With the good work of the District Councils, particularly Central & Western, and also Wanchai and Yuen Long, some of the historic trails have been created over these years. There is still a lot of potential to build on this basis and to develop heritage conservation along a trail. The most prominent case we would be doing would be Hollywood Road. Along Hollywood Road, we would have half-a-dozen or even more historic buildings of one type or another. In this policy address, the CE has given up a site which could fetch several billion dollars in Hollywood Road, the place where he grew up, the former married police quarters in Hollywood Road, for us to come up with a revitalization plan in that trail context. We will not be just looking at that site, how to make use of it whether as open space, another museum or whatever, but also the synergy that this site will bring with the other sites along Hollywood Road. Of course, we have this HK$1.8 billion project down the road in the form of the Central Police Station Revitalization Project of the Hong Kong Jockey Club.
The third approach is even broader in terms of a surface, 一個「面」 - 點線面的「面」. This literal area base approach in fact has been adopted in some of the Mainland cities. I went to Beijing, Shanghai and last Saturday I was in Shenzhen. They have already adopted this sort of approach in revitalizing small areas which have significance in terms of history, culture and so on. The case we have picked in experimenting this surface or area-base approach is the older parts of Wanchai, south of Johnston Road where we have half-a-dozen URA projects going on, a dozen historic buildings like the Blue House and the pre-war shop houses along Queen's Road East and temples and so on.
In this context I have managed to persuade parties concerned to preserve the open air market bazaar in Cross Street and Tai Yuen Street. On its own, this market is just an open air, wet and probably not very hygienic market. It has not been perceived to be that sort of cultural and historic and social network perspective. But now that we have this initiative to revitalize the older parts of Wanchai, it provides the good context for re-assessing the local cultural significance of this open air bazaar. I am pleased to say that the involved departments are fully cooperative to make this possible. We have put this to the Legislative Council Panel and have won their support. This is a project which members from left, right and centre give a round of applause.
Finally we come to a very difficult subject, that is, economic incentives. I suppose very few places are like Hong Kong in having the sort of development pressure we have here. Some of the buildings are located in pretty prime areas. Look at the Central Police Station in the heart of Central. Look at King Yin Lane in Stubbs Road, which is a key location for high-class luxury residential development. Back in 2004 when the then Home Affairs Bureau undertook a consultation on the review of built heritage conservation policy, we already recognised the need for some forms of incentives to induce private owners' cooperation and compliance with heritage conservation. Based on the then research and all these experience, we said that incentives could include transfer of development rights. Not many people fully realize what we are talking about, though. Although in the course of consultation, many people say that this is something very good, let's transfer the development rights so that we could preserve historic buildings. There is also this demand for greater transparency, accountability and fairness and equity which means that whatever we do on economic incentives, we have to be very transparent with the public. Acceptability includes acceptability to government and to the public. Economic incentives to private owners may take the following forms.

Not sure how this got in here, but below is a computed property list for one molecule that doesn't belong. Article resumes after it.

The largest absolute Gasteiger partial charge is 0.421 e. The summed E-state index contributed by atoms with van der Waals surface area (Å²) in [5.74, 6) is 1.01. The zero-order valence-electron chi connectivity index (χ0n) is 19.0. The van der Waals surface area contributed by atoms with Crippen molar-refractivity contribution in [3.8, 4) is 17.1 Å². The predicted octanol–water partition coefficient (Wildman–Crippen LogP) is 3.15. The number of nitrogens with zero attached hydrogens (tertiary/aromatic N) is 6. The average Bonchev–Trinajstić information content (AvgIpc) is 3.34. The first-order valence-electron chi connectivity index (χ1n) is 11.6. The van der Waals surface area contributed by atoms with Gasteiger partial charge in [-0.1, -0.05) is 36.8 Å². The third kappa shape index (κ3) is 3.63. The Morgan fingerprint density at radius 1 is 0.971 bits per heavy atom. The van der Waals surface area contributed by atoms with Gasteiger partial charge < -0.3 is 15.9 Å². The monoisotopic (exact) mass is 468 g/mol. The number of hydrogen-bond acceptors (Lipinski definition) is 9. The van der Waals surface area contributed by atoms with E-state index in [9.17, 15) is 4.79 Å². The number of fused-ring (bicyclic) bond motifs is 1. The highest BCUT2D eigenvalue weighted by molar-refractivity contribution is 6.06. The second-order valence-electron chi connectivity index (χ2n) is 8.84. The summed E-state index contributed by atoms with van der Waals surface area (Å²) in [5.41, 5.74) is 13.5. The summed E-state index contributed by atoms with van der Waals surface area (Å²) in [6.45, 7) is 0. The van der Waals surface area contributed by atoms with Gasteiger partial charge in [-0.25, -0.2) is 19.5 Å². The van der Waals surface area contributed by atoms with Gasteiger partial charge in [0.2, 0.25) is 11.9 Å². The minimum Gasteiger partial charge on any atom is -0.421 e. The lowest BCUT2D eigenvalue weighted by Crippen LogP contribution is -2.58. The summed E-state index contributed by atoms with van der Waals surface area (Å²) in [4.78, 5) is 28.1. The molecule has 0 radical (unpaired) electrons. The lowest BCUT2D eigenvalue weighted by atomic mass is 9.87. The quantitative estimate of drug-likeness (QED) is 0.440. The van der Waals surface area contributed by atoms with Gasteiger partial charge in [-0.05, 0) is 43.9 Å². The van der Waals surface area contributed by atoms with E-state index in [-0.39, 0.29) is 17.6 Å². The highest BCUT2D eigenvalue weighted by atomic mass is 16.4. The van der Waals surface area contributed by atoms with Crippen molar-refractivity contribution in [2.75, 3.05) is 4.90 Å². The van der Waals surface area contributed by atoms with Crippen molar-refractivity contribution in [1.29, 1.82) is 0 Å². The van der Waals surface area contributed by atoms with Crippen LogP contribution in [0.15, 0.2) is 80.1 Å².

The first option is where the incentive requires new extra land. So where does the economic incentive come from if we are not going to compensate the private owner by giving them more land. The economic incentive will come from imaginatively creating additional development in situ on the same piece of land through relaxation of the land lease conditions and planning controls. Take King Yin Lane as an example, the current control there is a one house rule - we can only build one house, it's a residential zone with a plot ratio of 0.5, it has a height restriction of 35 feet. So if we need to create additional development potential for the same site at the footprint, these are the things that we could attempt to move or relax in order to create the needed development potential to offset the loss arising from the preservation of that mansion.